Your Pelvis and Cardio…

Some types of cardio will be better for anteriorly or posteriorly rotated pelvises.  If your physiotherapist has told you that your pelvis is either anteriorly or posteriorly rotated, you may need to be careful with the type of cardio you choose.

Imagine that your pelvis is a bucket full of water.  With a neutral pelvis, your bucket of water does not pour out.


If you arch your lower back, you are anteriorly rotating your pelvis and by doing this, the water would tend to pour out in front of you.


If you posteriorly rotate your pelvis, slouching or flattening the lower back, your bucket of water will spill out behind you.


Lots of people have very dynamic pelvises that tend to give them problems from time to time.  If you are such a person and you like to do stationary cardio in the gym, you might need to change what you are doing for a while.  Its most important when you are in either a more acute, or painful, period or until you are able to keep your pelvis well aligned.

For the purposes of this blog, when I am referring to either an anteriorly or posteriorly rotated pelvis, I am referring to just one side of the pelvis going in that direction.  This causes an imbalance and may result in dysfunction.  Keep in mind that while one side is rotated one way, there will be a relative rotation on the other side; however, I will refer just to the symptomatic side.

For example, if you have a posteriorly rotated pelvis, using the rower may not be the best choice.   If you slouch, or round the lower back, when sitting and rowing, you will be encouraging a posterior rotation of your pelvis.

Walking uphill on a treadmill may also irritate a posteriorly rotated pelvis causing the muscles to have to work harder and running on a treadmill will irritate any unstable pelvis regardless of the direction.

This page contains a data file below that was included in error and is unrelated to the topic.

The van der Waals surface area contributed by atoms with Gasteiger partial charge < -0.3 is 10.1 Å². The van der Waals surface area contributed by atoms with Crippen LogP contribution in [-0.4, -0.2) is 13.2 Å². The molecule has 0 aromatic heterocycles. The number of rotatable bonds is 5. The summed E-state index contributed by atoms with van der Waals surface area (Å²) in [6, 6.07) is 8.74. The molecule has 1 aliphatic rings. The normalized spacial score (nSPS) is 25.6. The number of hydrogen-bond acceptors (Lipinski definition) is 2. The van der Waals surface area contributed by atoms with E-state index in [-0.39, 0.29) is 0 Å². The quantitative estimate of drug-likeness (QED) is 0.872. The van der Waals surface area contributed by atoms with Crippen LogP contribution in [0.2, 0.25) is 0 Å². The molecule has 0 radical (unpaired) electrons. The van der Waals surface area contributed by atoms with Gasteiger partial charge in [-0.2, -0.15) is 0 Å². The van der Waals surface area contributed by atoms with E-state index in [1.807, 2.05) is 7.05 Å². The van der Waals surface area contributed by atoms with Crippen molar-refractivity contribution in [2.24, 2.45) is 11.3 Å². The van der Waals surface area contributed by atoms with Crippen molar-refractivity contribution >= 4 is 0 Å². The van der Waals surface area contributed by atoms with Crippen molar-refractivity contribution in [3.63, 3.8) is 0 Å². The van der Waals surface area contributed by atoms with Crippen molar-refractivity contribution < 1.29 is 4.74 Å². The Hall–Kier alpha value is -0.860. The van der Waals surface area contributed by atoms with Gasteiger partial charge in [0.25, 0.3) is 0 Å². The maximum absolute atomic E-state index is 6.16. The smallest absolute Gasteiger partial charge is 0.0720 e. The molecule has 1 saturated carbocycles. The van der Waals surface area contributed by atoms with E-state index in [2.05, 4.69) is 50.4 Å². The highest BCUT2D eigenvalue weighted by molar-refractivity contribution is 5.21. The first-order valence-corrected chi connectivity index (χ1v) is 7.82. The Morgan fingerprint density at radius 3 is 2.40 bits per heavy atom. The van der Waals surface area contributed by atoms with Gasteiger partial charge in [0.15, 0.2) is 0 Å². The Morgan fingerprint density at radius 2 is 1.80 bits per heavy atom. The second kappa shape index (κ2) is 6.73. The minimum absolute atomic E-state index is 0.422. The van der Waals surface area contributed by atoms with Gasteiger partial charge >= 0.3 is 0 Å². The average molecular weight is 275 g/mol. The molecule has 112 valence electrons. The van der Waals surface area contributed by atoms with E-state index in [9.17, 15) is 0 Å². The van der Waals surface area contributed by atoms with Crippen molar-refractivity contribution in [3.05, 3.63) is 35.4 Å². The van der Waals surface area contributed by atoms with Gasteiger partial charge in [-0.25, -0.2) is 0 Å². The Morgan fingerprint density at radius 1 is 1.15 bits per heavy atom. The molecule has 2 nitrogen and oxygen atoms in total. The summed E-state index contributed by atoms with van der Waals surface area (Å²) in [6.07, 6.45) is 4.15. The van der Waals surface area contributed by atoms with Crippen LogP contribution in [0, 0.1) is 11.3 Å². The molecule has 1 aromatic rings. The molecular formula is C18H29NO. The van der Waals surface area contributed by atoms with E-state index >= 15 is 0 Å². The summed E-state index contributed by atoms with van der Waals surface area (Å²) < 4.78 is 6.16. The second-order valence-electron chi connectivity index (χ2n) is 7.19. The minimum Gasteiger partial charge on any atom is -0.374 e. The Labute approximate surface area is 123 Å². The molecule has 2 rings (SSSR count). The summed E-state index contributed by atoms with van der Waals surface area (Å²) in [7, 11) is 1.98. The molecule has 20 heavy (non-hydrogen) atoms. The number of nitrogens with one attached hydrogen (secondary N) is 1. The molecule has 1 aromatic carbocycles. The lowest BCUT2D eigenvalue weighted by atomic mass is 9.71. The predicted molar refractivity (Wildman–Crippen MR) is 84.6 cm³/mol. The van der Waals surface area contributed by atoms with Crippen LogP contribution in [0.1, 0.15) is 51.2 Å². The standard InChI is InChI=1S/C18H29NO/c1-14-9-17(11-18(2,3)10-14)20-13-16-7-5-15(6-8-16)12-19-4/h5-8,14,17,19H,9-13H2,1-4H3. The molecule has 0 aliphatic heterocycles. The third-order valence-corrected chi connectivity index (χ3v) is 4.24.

The elliptical is a tricky one.  Hopping on the elliptical and cycling your legs in a backward position may not be a good choice as the primary movement in the beginning  tends to drive the pelvis in a posterior position.  If you have a dysfunctional pelvis and you want to continue using the elliptical, take notice whether or not there is any irritation when you change the direction you are moving, forwards or backwards.  Take the irritating direction out.

Don’t forget about swimming which is great exercise for the whole body.  While you are rehabbing your pelvis, hold a pull buoy between your thighs and just use your arms.  This will take out kicking which can irritate a dysfunctional pelvis.

Probably the best choice is the upright stationary bike.  When you are cycling,  your pelvis does not have to move like it does when you are standing and doing cardio.  Your pelvis is much more fixed and you can move your ankles, knees and hips for exercise.  Getting up out of the saddle, like what is done during spinning, is not going to be a good choice because now you are standing.  Finally, staying away from using lots of tension will also be beneficial.  Too much tension causes the muscles to work harder and they may pull a bit too much across your pelvis and low back joints.

So, bottom line is, if you want to continue with stationary cardio, using a bike with a moderate amount of tension will be your best choice.  While you are waiting to get back to doing everything you were doing before, start working on your core stabilization exercises to help keep the pelvis where is should be.


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